“Where is it?” asked Papa Littletail. “I must be near the trolley, you know.”

“It is not far from the cars,” went on Uncle Wiggily Longears. “Have you ever heard of Eagle Rock?”

None of the family had.

“Well, it is not far from there,” said Uncle Wiggily. “I went out on the rock, and my! what a view there was! I could see away over the big meadows, where some of your relatives live, Miss Fuzzy-Wuzzy, and then I could see something called New York.”

“What’s New York?” asked Susie Littletail.

“I don’t know,” answered her uncle promptly. “I imagine it must be something good to eat.” But of course, children, you know how mistaken he was. Uncle Wiggily told more about his walk, and finally it was decided to take the new burrow, so the cat could not find them.

The next day the Littletail family moved. That is all they did, they just moved. They had no packing or unpacking to do, except that Sammie took the whistle he had made out of a carrot and Uncle Wiggily carried his cornstalk crutch. By noon they were all settled, and Jane Fuzzy-Wuzzy had cooked some of the new cabbage, which had been left in the field all winter, and also some turnips, which were piled under a lot of straw out-of-doors. She also found some potatoes, which she peeled with her sharp teeth.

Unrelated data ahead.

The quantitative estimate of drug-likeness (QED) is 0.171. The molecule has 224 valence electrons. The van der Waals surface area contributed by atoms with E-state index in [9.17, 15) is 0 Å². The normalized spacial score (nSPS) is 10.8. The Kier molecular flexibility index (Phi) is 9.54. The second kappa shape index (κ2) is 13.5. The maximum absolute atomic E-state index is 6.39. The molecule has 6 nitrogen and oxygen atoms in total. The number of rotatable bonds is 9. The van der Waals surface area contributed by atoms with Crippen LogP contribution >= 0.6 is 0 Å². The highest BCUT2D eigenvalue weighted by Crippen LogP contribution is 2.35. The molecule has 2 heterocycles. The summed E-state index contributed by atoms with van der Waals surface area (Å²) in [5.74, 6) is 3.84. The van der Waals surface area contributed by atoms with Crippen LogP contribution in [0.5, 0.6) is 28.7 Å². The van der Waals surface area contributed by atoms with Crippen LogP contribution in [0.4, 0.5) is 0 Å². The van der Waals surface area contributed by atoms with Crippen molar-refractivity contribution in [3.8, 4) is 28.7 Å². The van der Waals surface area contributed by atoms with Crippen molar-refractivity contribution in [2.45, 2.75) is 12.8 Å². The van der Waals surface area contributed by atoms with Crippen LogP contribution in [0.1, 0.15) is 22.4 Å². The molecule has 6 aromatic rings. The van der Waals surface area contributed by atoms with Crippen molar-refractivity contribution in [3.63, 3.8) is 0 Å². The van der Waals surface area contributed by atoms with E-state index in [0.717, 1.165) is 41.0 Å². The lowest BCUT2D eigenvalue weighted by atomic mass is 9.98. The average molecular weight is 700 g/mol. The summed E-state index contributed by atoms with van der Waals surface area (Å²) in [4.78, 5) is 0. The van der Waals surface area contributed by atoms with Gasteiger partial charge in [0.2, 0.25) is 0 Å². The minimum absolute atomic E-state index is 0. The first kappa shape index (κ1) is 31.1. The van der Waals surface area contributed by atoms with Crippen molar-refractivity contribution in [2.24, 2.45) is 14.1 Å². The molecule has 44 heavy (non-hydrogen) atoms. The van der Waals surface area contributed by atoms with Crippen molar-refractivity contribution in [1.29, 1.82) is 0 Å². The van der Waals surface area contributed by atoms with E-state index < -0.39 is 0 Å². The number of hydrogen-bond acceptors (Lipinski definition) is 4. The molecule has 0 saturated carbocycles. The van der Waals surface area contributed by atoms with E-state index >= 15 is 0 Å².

That afternoon, as Sammie was hopping about his new home, he heard some one exclaim:


“Hello,” replied Sammie, who always wanted to be friendly.

“Where do you live?” the voice went on, and, all at once, Sammie thought of the cat.

“No, you don’t!” he cried. “You can’t fool me again. I know you!”

“Oh, do you?” asked the voice. “Well, seeing that I’m a stranger here, and you are too, I don’t think that you know me.”

Sammie looked on top of a clod of earth, whence the voice came, and saw a big frog.

“Oh, it’s you, is it?” he asked faintly.

“Of course,” replied the frog. “My name’s Bully; what’s yours?” Sammie told him. “Ever hear of me?” went on the frog, and when Sammie said he had not, the frog continued: “Well, let’s see who can jump the farthest,” and with that he began to get ready. Sammie, who was a very good jumper, did also, and just as they were about to see who was the better at it, there suddenly–But there, I shall have to wait until to-morrow night to tell you what happened next.



Let me see, where did I leave off last night? Oh, I remember now, I was telling you about Sammie Littletail’s new playmate, Bully, the frog, and how they were about to have a jumping contest, when something happened. This is what happened:

Bully was crouching down for a spring, when he suddenly looked up. This was not hard for him, as his eyes were nearly on top of his head, but Sammie had to get on his hind legs to peer upward properly. And this is what both of the little creatures saw: A big bird, with long legs and a very long bill, was standing on one leg right over the frog. The bird was looking intently at Bully.

“Come on!” cried the frog to the rabbit. “We must get away from here as quickly as we can.”

“Why?” asked Sammie Littletail.